You've eaten every spoonful from your yogurt container. You've popped every square on your bubble wrap. You've rinsed out every last speck of mustard from its bottle.
You've done your due diligence, but if you live in the city of Sacramento, you can't recycle any of that.
A pamphlet from the city's Recycling and Solid Waste division arrived on many Sacramentans' doorstops July 1, heralding updates to recycling rules in the city.
Perhaps most significant is the change in the policy for recycling plastic.
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Almost all plastic items are labeled with a small number, between 1 and 7, housed inside a recycling-logo triangle.
Previously, all plastics items were deemed recyclable in Sacramento, whichever number they were labeled.
Now, only plastics with Codes 1-3 are allowed in the recycling bin, said Erin Treadwell, Community Oureach and Media Manager for the Solid Waste and Recycling Division.
Also outlawed are shredded paper (whether bound in bags or not) and plastic foam.
Sacramento County's Department of Waste Management and Recycling doesn't explicitly discriminate on the basis of Code Number and accepts most plastic bottles and containers in its curbside collection carts, said Brenda Bongiorno, communications and media officer for Sacramento County.
But the county's policies have also been changing. As of about a month ago, Bongiorno said, plastic bags are no longer accepted by the recycling processor facilities with which the county contracts. That means items in recycling and green waste carts should never be bagged.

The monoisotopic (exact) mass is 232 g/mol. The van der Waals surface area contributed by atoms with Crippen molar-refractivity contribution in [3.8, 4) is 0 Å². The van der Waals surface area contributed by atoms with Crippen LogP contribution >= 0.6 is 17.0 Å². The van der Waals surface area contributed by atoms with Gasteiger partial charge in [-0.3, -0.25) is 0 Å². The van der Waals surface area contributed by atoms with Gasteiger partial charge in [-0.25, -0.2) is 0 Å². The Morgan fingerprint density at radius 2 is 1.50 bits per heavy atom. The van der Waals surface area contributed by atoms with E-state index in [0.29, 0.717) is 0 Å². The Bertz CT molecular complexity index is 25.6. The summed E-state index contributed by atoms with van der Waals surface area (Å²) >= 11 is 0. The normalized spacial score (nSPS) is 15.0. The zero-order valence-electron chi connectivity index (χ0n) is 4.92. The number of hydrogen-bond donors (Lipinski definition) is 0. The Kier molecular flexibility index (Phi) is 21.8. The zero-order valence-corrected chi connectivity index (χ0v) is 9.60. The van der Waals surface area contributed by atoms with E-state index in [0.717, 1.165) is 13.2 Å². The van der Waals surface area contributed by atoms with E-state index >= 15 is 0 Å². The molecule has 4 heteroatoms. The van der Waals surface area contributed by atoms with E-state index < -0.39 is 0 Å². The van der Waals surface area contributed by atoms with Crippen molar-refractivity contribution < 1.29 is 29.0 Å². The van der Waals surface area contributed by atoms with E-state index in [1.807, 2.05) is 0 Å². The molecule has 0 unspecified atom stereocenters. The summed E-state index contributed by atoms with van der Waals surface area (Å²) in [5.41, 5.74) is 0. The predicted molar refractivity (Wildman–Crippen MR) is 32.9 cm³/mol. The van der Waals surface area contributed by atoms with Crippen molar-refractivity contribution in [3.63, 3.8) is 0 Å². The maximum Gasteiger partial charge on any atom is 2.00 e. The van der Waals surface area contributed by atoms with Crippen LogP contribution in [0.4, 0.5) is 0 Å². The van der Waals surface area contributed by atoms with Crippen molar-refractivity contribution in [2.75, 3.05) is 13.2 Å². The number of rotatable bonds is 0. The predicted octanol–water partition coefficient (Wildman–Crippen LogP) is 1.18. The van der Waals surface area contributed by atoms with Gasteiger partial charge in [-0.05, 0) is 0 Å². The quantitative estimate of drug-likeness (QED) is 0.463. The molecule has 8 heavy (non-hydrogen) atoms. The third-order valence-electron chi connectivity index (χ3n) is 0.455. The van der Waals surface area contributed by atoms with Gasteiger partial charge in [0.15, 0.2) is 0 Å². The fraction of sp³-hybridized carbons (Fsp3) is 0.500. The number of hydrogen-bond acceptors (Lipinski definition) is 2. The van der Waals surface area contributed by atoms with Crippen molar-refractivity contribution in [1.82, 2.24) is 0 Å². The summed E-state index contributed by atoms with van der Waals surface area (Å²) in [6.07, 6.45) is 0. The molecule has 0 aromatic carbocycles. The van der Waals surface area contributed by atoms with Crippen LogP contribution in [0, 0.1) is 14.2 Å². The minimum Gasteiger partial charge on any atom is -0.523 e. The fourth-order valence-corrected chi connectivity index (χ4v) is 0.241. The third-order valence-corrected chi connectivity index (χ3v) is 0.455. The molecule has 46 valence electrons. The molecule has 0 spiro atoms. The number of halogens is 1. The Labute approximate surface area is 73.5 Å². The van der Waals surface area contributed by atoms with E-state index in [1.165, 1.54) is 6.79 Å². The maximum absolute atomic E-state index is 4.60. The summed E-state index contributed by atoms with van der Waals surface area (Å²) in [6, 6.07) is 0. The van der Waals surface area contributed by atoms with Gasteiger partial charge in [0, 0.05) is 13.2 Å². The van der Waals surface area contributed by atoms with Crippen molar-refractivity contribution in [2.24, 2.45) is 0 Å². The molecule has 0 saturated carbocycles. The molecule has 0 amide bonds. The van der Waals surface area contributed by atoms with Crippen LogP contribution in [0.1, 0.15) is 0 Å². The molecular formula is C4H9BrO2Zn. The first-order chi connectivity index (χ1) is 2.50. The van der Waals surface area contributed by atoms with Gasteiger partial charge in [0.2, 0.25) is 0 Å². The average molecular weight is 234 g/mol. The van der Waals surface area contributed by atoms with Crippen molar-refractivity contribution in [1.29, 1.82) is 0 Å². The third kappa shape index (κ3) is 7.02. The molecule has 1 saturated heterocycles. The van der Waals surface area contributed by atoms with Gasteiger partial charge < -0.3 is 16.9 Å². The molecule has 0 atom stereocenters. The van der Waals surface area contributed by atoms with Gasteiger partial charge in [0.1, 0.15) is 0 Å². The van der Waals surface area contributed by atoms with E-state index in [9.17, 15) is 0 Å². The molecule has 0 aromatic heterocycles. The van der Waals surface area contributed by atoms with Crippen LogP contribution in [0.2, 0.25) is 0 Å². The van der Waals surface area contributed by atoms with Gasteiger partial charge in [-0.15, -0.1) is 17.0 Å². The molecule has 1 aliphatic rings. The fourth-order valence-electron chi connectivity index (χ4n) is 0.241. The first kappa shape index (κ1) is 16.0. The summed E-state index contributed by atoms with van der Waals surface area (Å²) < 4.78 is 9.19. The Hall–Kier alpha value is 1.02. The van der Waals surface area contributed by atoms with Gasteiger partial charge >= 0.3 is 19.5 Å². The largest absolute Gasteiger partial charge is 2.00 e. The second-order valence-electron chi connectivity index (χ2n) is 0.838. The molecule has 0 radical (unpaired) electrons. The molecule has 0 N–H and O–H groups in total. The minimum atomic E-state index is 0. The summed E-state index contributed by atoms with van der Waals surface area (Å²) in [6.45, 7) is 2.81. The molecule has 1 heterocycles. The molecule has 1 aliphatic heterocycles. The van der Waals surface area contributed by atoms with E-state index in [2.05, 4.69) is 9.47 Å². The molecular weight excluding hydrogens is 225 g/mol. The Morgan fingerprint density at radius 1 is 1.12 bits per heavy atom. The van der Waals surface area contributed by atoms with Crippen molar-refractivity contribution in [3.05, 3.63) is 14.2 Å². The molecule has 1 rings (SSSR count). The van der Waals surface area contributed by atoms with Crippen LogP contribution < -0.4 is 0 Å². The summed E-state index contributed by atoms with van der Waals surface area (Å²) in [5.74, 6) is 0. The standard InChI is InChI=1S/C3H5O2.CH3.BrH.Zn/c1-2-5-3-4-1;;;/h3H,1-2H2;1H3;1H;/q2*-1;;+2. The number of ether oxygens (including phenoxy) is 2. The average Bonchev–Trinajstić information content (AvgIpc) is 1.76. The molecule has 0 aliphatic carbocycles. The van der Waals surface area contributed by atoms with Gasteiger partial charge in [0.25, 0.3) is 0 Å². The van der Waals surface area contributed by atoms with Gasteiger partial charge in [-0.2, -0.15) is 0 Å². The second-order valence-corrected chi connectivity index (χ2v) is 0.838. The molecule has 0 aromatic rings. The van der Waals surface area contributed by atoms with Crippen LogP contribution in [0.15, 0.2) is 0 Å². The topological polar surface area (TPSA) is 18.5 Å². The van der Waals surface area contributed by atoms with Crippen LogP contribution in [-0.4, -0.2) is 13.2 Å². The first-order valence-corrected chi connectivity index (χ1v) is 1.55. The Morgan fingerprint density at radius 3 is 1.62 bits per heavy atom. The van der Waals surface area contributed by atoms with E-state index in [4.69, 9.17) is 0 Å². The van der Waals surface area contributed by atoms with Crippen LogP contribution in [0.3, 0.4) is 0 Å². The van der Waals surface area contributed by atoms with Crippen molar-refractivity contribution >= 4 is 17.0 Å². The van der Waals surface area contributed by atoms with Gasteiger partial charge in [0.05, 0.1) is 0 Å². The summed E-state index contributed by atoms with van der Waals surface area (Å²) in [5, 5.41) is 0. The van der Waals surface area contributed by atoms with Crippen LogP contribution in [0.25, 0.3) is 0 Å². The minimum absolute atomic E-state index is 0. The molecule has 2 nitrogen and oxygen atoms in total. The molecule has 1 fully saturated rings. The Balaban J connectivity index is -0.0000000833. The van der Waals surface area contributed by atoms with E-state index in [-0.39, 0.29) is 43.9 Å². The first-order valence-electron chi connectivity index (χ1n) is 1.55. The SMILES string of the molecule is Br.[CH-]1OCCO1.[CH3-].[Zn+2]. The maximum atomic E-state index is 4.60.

Sacramento's sundry restrictions on recyclables are the result of a chain reaction stretching from China to Northern California, as The Sacramento Bee reported in March.
The Chinese government, which receives the bulk of West Coast recyclables, began an aggressive campaign to deter the import of contaminated materials and economically inefficient recyclables.
Waste Management, a national company that handles all of the city of Sacramento's recycling, responded by decreasing the types of materials it accepts.
Mixed plastics, which describes many items labeled with Codes 4-7, are harder to reuse, said Paul Rosynsky, a spokesperson for Waste Management, Northern California/Nevada. The same goes for shredded paper.
Treadwell emphasized that the newly restricted plastics tend to not be worth much in the recycling market, which makes them that much more unappealing.
The updated rules officially began on Jan. 1, Treadwell said, but the city and Waste Management went back and forth on the details of the new rules and agreed not to announce the changes until July.
Waste Management is currently implementing similar restrictions nationwide, Rosynsky said.
If residents are ever unsure of how an object should be disposed, Treadwell encourages them to use the city's Waste Wizard application on the Public Works website, which will be updated if new restrictions are imposed in the next 12 months, before the next informational pamphlet is mailed out.
Materials that fall under the following codes should now be trashed, not recycled, within city limits:
Plastic Code 4: Low-Density Polyethylene
Heavy plastics that are both durable and flexible, including films, fertilizer bags, bubble wrap, bendy bottles and thick shopping bags.
Plastic Code 5: Polypropylene
These plastics are strong, often translucent, and bear a waxy surface. They include most bottle tops, straws, ketchup and syrup bottles, potato chip bags, crates and hinged lunchboxes.
Plastic Code 6: Polystryene
Brittle, hard plastics — including yogurt containers, egg boxes, fast food trays, video cases, disposable cutlery, vending cups and coat hangers.
Plastic Code 7: Other (includes Polycarbonates and Polylactides)
Various plastics, including nylon and multimaterial mixed polymers.